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Cutting Back on Too Much Salt

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Arnold Larkins has high blood pressure, so he tries to keep salt out of his diet. But it's not easy.

"When I go into the supermarket, I look at the packages and I look at the sodium and if the sodium is extremely high I don't buy the food."

Packaged and restaurant foods are to blame for almost 80% of the salt in our diets. But now many foods are getting healthier after a nationwide initiative.

21 food companies including Kraft, Heinz and Subway joined leaders in New York City to announce they've lowered salt in their products.

"The incremental efforts they have voluntarily made to reduce salt are going to have a big impact on public health," says New York City Mayor Michael Bloomberg.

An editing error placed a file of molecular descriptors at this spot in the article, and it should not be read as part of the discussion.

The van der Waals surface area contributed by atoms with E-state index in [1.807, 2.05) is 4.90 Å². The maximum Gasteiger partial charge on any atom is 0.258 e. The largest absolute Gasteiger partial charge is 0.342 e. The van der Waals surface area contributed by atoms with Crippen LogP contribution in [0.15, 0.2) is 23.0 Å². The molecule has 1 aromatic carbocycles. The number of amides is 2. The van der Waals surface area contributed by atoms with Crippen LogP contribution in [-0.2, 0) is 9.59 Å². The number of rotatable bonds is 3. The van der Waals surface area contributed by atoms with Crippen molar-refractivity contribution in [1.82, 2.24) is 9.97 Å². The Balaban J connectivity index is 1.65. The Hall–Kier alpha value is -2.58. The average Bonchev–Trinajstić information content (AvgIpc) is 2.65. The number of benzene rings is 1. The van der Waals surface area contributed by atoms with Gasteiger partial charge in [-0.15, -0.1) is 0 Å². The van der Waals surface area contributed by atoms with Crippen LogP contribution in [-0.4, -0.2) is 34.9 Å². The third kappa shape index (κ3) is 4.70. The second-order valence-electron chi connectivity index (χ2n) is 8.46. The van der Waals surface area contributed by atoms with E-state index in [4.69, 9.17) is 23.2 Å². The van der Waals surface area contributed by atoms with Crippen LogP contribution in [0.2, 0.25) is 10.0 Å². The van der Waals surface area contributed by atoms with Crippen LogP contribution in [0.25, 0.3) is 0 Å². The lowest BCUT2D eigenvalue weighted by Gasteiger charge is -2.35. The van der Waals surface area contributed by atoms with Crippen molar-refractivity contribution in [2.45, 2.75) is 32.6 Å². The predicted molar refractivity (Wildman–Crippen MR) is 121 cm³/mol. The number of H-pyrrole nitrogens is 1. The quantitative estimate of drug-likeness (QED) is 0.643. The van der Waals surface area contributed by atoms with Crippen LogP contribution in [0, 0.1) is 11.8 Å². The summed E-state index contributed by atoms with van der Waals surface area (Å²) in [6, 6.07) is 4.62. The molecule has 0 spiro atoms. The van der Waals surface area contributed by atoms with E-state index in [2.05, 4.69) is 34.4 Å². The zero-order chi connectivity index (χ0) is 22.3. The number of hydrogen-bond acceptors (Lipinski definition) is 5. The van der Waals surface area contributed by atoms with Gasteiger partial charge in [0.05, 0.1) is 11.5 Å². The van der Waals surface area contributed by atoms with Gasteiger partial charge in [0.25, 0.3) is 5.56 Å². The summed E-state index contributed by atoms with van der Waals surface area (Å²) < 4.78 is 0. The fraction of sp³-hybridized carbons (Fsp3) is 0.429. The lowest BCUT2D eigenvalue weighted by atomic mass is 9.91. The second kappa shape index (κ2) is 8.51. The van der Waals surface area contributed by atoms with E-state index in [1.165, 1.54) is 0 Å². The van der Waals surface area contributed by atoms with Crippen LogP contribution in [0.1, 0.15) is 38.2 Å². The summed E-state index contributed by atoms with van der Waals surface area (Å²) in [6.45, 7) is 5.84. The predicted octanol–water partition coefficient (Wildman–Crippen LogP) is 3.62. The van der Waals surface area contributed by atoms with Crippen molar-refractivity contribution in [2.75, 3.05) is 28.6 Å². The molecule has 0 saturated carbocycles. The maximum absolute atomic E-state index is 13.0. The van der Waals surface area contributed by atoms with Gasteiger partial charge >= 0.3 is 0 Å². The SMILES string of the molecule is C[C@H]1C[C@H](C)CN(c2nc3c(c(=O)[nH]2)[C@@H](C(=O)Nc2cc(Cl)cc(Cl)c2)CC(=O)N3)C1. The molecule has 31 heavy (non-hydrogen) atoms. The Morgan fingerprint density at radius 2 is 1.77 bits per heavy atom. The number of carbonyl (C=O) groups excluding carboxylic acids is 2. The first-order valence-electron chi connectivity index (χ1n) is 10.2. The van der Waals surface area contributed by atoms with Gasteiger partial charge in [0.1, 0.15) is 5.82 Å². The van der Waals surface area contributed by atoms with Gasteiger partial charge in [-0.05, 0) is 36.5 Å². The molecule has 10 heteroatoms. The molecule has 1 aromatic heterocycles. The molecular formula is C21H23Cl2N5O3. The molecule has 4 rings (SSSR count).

Most people consume a teaspoon of salt a day.. that's more than double the amount recommended.

New research from University of California San Francisco shows as many as half a million lives could be saved over ten years if Americans reduced salt 40%.

"Lowering sodium is really the goal you want to have to lower blood pressure and then prevent stroke, renal disease, heart attacks," says Dr. Merle Myerson of St. Luke's-Roosevelt Hospital. 

Larkins doesn't eat out that much so he can avoid extra salt.

"I'm going to be eating this way the rest of my life. I'm not going to change that because I want to stay healthy."

He tries to stick with vegetables, exercises and takes his medication to keep his blood pressure in check.

Other companies taking part in the lower salt initiative include Goya, Butterball and Target.

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